October is National Breast Cancer Awareness Month. Since the program began in 1985, mammography rates have more than doubled for women age 50 and older. According to the American Cancer Society, breast cancer is the most common cancer among American women, outside of skin cancers. About 1 in 8 (13%) women in the US will develop invasive breast cancer during their lifetime.
“It is important to discuss your risk factors with your doctor, who can help you determine the appropriate age to start screening and the frequency of screening tests, such as 3-D mammography, self-breast exams, and clinical breast exams,” said Khannah Smith, M.D., a physician at Wright Memorial Physicians’ Group. “The majority of breast cancers in the United States are diagnosed as a result of an abnormal screening study.”
The American Cancer Society’s estimates for breast cancer in the United States for 2021 are:
- About 281,550 new cases of invasive breast cancer will be diagnosed in women.
- About 49,290 new cases of carcinoma in situ (CIS) will be diagnosed (CIS is non-invasive and is the earliest form of breast cancer).
- About 43,600 women will die from breast cancer.
“Breast cancer awareness is at an all-time high in the US, which has certainly helped save lives,” said Dr. Smith. “Advances in technology, such as 3-D mammography, have certainly aided in earlier diagnosis of the disease. Earlier diagnosis, along with advanced treatment options, has resulted in death rates from breast cancer continuing to drop.”
Knowing personal risk factors can help a woman and her doctor plan a course of action that may reduce her chances of developing the disease or detect it in its earliest, most treatable stages.
The most common risk factors, according to The American Cancer Society:
- Sex – This is the main risk factor for breast cancer. Men can get breast cancer, too, but this disease is much more common in women than in men.
- Race – Overall, white women are slightly more likely to develop breast cancer than African American women, although the gap between them has been closing in recent years. In women under age 45, breast cancer is more common in African American women. African American women are also more likely to die from breast cancer at any age. Asian, Hispanic, and Native American women have a lower risk of developing and dying from breast cancer.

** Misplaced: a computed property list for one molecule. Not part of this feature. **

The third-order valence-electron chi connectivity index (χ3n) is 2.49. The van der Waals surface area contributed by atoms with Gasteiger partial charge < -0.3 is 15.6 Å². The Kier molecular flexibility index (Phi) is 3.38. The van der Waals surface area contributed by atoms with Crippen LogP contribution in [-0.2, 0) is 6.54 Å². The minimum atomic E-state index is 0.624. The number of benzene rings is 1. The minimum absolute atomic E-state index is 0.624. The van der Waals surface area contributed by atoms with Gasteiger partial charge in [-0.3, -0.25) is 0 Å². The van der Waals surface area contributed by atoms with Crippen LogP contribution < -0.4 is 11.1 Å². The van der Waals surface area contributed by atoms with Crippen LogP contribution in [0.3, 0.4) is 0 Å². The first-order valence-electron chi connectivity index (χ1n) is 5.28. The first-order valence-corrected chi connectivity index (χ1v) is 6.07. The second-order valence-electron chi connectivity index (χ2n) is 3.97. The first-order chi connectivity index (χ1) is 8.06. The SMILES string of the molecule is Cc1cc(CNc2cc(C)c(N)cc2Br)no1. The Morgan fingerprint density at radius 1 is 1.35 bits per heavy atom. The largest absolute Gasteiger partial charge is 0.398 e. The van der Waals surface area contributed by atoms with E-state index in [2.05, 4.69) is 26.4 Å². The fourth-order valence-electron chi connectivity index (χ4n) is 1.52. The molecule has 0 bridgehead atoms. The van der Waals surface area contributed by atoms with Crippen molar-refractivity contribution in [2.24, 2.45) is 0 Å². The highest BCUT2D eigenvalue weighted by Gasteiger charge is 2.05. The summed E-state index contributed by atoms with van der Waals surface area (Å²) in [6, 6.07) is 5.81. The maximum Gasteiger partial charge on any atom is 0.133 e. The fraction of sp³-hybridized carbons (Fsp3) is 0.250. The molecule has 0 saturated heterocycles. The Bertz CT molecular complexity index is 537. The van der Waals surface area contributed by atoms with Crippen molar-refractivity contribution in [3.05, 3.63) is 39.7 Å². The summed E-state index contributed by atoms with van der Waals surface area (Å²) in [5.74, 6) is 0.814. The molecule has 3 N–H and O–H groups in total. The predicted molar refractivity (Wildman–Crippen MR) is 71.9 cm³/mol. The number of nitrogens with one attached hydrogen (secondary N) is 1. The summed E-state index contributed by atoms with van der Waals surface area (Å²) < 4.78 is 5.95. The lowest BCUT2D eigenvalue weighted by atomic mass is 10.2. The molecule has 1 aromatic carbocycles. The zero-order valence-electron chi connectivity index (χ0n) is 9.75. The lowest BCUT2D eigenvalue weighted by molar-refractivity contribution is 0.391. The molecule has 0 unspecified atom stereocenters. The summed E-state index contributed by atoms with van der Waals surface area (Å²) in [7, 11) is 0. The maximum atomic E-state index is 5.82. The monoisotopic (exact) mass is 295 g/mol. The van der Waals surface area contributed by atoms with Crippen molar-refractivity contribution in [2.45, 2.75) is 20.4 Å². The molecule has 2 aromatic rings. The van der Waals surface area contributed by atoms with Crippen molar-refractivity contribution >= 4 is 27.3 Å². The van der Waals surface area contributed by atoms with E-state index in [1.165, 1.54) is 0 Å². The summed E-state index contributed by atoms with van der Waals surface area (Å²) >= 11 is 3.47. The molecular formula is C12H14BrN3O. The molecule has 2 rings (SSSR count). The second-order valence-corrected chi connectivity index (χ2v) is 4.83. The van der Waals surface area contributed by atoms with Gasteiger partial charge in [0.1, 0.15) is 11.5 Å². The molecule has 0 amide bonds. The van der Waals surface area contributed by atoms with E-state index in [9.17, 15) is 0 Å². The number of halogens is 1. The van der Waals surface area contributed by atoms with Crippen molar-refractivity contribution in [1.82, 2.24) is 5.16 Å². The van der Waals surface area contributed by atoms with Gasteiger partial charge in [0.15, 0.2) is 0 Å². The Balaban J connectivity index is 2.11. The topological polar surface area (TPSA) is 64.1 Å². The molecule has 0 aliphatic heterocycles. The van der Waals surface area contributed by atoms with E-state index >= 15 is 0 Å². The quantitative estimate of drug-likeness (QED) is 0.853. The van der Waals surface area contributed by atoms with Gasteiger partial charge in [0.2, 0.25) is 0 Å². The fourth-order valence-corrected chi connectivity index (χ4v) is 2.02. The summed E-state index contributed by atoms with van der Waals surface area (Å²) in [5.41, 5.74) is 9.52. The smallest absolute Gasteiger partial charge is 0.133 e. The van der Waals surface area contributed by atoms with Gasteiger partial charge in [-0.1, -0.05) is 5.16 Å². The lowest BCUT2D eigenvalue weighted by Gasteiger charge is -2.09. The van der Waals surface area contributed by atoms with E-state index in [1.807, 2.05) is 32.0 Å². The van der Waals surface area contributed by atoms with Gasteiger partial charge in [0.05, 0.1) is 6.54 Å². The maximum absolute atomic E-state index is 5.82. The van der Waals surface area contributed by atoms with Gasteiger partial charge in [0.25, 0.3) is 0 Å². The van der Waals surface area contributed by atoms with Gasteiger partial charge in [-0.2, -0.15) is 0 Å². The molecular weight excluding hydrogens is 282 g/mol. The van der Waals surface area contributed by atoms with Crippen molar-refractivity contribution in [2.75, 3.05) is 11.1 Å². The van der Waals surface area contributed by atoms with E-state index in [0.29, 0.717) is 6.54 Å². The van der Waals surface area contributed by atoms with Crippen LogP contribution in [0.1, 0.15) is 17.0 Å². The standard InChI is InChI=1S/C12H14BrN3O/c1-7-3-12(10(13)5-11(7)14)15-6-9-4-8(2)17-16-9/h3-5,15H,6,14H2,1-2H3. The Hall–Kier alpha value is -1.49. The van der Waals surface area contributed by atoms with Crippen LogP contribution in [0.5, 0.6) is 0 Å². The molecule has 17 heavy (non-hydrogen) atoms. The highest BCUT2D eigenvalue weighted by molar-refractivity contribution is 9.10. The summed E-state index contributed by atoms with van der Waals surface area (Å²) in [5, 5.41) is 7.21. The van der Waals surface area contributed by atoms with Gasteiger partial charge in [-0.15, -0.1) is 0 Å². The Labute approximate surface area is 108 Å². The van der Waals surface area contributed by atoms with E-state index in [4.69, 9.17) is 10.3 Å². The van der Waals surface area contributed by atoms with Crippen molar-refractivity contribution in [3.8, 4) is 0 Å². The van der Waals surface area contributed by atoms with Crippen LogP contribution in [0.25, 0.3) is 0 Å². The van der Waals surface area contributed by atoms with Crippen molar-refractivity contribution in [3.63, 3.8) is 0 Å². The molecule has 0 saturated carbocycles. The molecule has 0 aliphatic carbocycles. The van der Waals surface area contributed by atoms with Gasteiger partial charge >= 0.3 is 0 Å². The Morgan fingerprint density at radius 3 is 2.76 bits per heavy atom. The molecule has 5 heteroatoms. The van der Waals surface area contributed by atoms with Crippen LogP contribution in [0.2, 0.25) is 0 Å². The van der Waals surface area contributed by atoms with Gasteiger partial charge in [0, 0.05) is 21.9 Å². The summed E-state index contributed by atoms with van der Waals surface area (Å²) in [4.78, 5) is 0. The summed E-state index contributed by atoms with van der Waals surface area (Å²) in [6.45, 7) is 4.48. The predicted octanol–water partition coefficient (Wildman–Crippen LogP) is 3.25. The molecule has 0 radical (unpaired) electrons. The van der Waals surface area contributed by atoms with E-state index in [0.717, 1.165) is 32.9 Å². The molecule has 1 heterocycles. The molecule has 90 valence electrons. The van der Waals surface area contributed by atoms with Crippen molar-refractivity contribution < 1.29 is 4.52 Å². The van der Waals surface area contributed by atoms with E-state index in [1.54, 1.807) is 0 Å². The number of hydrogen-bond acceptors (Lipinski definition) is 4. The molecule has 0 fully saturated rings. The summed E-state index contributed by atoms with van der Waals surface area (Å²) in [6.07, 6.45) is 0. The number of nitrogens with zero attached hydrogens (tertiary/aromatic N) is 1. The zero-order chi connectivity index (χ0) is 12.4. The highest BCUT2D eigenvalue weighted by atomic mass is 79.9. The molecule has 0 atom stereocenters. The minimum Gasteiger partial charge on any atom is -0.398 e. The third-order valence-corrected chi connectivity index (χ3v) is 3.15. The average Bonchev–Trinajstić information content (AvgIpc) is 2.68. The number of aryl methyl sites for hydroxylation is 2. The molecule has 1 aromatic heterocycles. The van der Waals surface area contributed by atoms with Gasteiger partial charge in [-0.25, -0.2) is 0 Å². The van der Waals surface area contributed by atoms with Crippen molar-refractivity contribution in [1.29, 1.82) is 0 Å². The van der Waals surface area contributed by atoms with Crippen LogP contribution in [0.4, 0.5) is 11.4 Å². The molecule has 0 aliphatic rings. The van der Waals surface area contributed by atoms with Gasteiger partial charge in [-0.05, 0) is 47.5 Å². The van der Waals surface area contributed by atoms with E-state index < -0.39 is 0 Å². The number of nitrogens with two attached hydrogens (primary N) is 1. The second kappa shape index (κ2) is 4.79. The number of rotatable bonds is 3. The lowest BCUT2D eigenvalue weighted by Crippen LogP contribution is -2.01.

- Age – As you get older, your risk of breast cancer goes up. Most breast cancers are found in women age 55 and older.
- Personal History – A woman with cancer in one breast has a higher risk of developing a new cancer in the other breast or in another part of the same breast. (This is different from a recurrence or return of first cancer.) Although this risk is low overall, it’s even higher for younger women with breast cancer.
- Family History – Overall, about 15% of women with breast cancer have a family member with this disease. It’s important to note that most women who get breast cancer do not have a family history of the disease. But women who have close blood relatives with breast cancer have a higher risk:
- Having a first-degree relative (mother, sister, or daughter) with breast cancer almost doubles a woman’s risk. Having 2 first-degree relatives increases her risk about 3-fold.
- Women with a father or brother who has had breast cancer also have a higher risk of breast cancer.
- Genetics – About 5% to 10% of breast cancer cases are thought to be hereditary, meaning that they result directly from gene changes (mutations) passed on from a parent. BRCA1 and BRCA2 are the most common cause of hereditary breast cancer is an inherited mutation in the BRCA1 or BRCA2 gene. Other gene mutations can also lead to inherited breast cancers.
- Pregnancy History – Women who have not had children or who had their first child after age 30 have a slightly higher breast cancer risk overall. Having many pregnancies and becoming pregnant at an early age reduces breast cancer risk.
- Breastfeeding History – Most studies suggest that breastfeeding may slightly lower breast cancer risk, especially if it’s continued for a year or more.
- Early Menstruation/Late Menopause – Women who have had more menstrual cycles because they started menstruating early have a slightly higher risk of breast cancer. The increase in risk may be due to a longer lifetime exposure to the hormones estrogen and progesterone. Women who have had more menstrual cycles because they went through menopause later (after age 55) have a slightly higher risk of breast cancer.
- Radiation – Women who were treated with radiation therapy to the chest for another cancer when they were younger have a significantly higher risk for breast cancer. This risk depends on their age when they got radiation.
- Birth Control – Some birth control methods use hormones, which might increase breast cancer risk.
When individuals are diagnosed with breast cancer, Wright Memorial Hospital provides an Oncology Nurse Navigator program, free of charge, to help navigate the process.
“We are truly blessed to have an Oncology Nurse Navigator program onsite at Wright Memorial Hospital,” said Dr. Smith. “Most smaller community hospitals aren’t able to provide a service like that, free of charge. The nurse navigator can help the patient schedule testing and genetic counseling offers free classes that help cancer patients with nutrition and beauty tips, and many other services that make a cancer diagnosis more manageable.”
To schedule an annual screening at Wright Memorial Hospital, call 660-358-5818, or schedule an appointment on the Saint Luke’s website.